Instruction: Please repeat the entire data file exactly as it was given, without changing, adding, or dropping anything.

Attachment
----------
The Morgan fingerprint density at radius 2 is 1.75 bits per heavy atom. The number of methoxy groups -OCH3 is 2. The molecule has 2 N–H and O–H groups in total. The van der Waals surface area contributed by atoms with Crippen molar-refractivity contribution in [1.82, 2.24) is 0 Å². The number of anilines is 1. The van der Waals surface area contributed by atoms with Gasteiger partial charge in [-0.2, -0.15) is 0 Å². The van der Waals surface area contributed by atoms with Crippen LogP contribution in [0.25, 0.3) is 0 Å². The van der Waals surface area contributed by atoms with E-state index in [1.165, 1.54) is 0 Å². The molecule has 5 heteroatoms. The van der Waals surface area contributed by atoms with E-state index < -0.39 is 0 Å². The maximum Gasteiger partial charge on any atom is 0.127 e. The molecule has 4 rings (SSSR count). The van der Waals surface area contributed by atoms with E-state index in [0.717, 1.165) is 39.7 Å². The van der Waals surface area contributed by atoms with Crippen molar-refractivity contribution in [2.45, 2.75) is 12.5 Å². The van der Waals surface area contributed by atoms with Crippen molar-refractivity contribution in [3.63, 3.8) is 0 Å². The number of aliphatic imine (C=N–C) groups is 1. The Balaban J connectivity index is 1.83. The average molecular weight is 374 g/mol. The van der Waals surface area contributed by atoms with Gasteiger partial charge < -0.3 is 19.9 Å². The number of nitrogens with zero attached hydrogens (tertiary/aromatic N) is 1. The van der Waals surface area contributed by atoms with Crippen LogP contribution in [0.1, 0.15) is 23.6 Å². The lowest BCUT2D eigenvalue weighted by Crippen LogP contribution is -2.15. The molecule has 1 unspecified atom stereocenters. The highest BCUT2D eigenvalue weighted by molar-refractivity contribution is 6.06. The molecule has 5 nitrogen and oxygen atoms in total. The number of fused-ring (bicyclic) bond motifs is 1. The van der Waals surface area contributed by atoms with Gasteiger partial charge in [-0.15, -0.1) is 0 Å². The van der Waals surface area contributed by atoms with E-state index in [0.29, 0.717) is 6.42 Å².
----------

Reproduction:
The Morgan fingerprint density at radius 2 is 1.75 bits per heavy atom. The number of methoxy groups -OCH3 is 2. The molecule has 2 N–H and O–H groups in total. The van der Waals surface area contributed by atoms with Crippen molar-refractivity contribution in [1.82, 2.24) is 0 Å². The number of anilines is 1. The van der Waals surface area contributed by atoms with Gasteiger partial charge in [-0.2, -0.15) is 0 Å². The van der Waals surface area contributed by atoms with Crippen LogP contribution in [0.25, 0.3) is 0 Å². The van der Waals surface area contributed by atoms with E-state index in [1.165, 1.54) is 0 Å². The molecule has 5 heteroatoms. The van der Waals surface area contributed by atoms with E-state index < -0.39 is 0 Å². The maximum Gasteiger partial charge on any atom is 0.127 e. The molecule has 4 rings (SSSR count). The van der Waals surface area contributed by atoms with E-state index in [0.717, 1.165) is 39.7 Å². The van der Waals surface area contributed by atoms with Crippen molar-refractivity contribution in [2.45, 2.75) is 12.5 Å². The van der Waals surface area contributed by atoms with Crippen molar-refractivity contribution in [3.63, 3.8) is 0 Å². The number of aliphatic imine (C=N–C) groups is 1. The Balaban J connectivity index is 1.83. The average molecular weight is 374 g/mol. The van der Waals surface area contributed by atoms with Gasteiger partial charge < -0.3 is 19.9 Å². The number of nitrogens with zero attached hydrogens (tertiary/aromatic N) is 1. The van der Waals surface area contributed by atoms with Crippen LogP contribution in [0.1, 0.15) is 23.6 Å². The lowest BCUT2D eigenvalue weighted by Crippen LogP contribution is -2.15. The molecule has 1 unspecified atom stereocenters. The highest BCUT2D eigenvalue weighted by molar-refractivity contribution is 6.06. The molecule has 5 nitrogen and oxygen atoms in total. The number of fused-ring (bicyclic) bond motifs is 1. The van der Waals surface area contributed by atoms with Gasteiger partial charge in [-0.15, -0.1) is 0 Å². The van der Waals surface area contributed by atoms with E-state index in [0.29, 0.717) is 6.42 Å².